The Board took a break to wait for more speakers. Eventually, a man called in to ask why the real estate assessment on a church property he recently purchased along Route 50 had increased by more than 17% — compared to increases of 3.5.-5.5% in previous years.
He prefaced his brief comments by apologizing for possibly bringing this up in the wrong avenue, saying he had never done anything like this before. After he finished speaking he was informed that it was, in fact, the wrong venue for challenging property assessments.
“We have a no wrong door policy,” Dorsey assured him. “We’ll be sure to communicate with you via email about the exact route for [appealing the tax assessment]. We’re happy you joined us however you come to us.”
Last night’s meeting is a far cry from Missing Middle hearings last week, which saw north of 200 speakers, as well as yesteryear’s tax rate hearings. A hearing in 2010 drew 26 speakers, the most of any meeting dating back to 2008 with minutes available on the county website.
In these meetings, people often requested higher taxes to cover school spending or affordable housing, while others have advocated for lower tax rates or holding the current tax rate steady to provide relief to people on fixed incomes and small business owners. Those opposed to tax hikes would often also speak in favor of reducing county spending.
The number of speakers has since declined to seven, four and six speakers in 2020, 2021 and 2022, respectively — years that coincided with introspection and concern about the county’s pathways for citizen engagement, called the “Arlington Way.”
Meeting minutes showed about a half-dozen people who used to speak reliably against increases: In first place, with at least eight appearances, is former independent Congressional candidate Jim Hurysz; in second is former independent County Board candidate Audrey Clement, with at least seven.
While lacking in speakers passionate about taxes and county finances, the meeting had one memorable moment.
Arlington’s youngest-ever Sergeant-At-Arms — County Board member Katie Cristol’s son — banged the gavel to start the hearing at 7 p.m. As he continued banging the gavel, Cristol intervened.
“Okay, you don’t have to keep doing it,” she said.
He happily sat on Cristol’s lap, sipping juice until his father took him home. Board members continued chatting among themselves between the speakers and the adjournment at 8 p.m. sharp.
(Updated at 4:25 p.m.) After lockdowns, a fatal, apparent drug overdose, a racist threat of gun violence, and additional threats and gun-related incidents — all within the past few weeks — parents and teachers say they want more information from Arlington Public Schools.
But there’s a document floating around — outlining how School Board members should talk to the public, school staff, other board members and members of the media — that they say encourages the Board to be less transparent.
June Prakash, the president of Arlington’s teachers union, the Arlington Education Association, bashed the document as part of her remarks outlining steps APS can take to improve school safety.
“We need to tear up this ‘How We Work’ document from Board Docs,” she said in a School Board meeting on Thursday, garnering applause from people who attended the meeting.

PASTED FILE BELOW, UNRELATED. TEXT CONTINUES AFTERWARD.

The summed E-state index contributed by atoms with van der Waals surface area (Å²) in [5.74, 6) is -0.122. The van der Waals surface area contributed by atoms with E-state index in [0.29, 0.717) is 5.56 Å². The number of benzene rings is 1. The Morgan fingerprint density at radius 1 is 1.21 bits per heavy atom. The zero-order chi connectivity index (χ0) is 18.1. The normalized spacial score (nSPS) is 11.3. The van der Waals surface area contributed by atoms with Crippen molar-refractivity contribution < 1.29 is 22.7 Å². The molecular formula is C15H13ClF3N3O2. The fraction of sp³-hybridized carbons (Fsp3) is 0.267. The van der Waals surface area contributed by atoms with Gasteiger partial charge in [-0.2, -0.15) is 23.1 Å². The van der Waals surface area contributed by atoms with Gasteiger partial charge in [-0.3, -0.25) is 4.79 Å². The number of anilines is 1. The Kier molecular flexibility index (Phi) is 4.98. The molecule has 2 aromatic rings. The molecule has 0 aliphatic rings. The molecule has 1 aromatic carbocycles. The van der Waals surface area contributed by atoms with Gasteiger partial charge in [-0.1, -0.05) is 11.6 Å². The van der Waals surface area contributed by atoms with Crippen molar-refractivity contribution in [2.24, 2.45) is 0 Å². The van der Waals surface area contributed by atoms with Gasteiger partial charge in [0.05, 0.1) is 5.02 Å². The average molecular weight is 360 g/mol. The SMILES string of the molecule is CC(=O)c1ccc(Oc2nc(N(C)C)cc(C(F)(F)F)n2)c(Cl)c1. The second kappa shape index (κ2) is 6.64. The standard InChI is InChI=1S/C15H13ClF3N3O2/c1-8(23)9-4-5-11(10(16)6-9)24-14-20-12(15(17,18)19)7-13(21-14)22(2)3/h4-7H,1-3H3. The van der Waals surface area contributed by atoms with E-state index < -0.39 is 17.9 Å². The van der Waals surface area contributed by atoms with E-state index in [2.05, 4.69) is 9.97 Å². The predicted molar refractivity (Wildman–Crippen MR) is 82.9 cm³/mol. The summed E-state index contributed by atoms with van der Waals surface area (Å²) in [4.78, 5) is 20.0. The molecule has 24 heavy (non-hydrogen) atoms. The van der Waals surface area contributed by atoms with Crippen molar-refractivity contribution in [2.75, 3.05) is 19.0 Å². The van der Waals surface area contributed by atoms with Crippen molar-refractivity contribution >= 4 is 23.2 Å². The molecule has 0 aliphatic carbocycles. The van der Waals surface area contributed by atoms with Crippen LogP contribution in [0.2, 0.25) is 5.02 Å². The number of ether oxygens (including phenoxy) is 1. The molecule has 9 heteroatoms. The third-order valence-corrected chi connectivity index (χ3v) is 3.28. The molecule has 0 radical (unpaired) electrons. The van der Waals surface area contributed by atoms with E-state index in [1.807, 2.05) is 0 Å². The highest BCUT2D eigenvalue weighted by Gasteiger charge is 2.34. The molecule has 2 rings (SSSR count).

It tells members to:
- Avoid conversations about workplace conditions with staff members without appropriate union representatives present.
- “Err on the side of vague” when talking to the community. Officials should refer them to previous public discussions where possible and if none exists, say they’ll bring the issue to the rest of the Board.
- Tell the Chair if they “are contemplating” responding to press inquiries and instead let the School & Community Relations staff advise them.
“The document was a discussion guide prepared by the Board Chair to advise Board members about responding to questions about topics that they don’t have full information on,” APS spokesperson Frank Bellavia told ARLnow. “The Board receives many questions about pending decisions or other operational topics that they have yet to be fully briefed on. The guidance meant that it is okay to say, ‘I don’t know and I will get back to you,’ versus a specific response each time.”
He added that the memo “is not and will not become policy,” and that community members have several ways to engage directly with School Board members, including member office hours.
Media inquiries are handled through dedicated APS staffers for efficiency’s sake, but this approach is reviewed annually, Bellavia noted.
Prakash, however, tells ARLnow that the AEA is disappointed in the document, while the APS watchdog group Arlington Parents for Education says these instructions will erode the trust parents have in their elected officials.
“How can you ethically say, ‘Don’t talk — or even listen — to staff members about working conditions? You need to visit the schools, you need to listen to talk to the students and the staff. When you start listening, they’ll start talking,” Prakash said Thursday.
Last year neighboring Alexandria’s public school system was roiled by a series of events that included a School Board policy — since revised — that discouraged members from talking to the media, and the superintendent advising members not to talk to the media about a fatal stabbing. Superintendent Gregory Hutchings abruptly resigned shortly thereafter.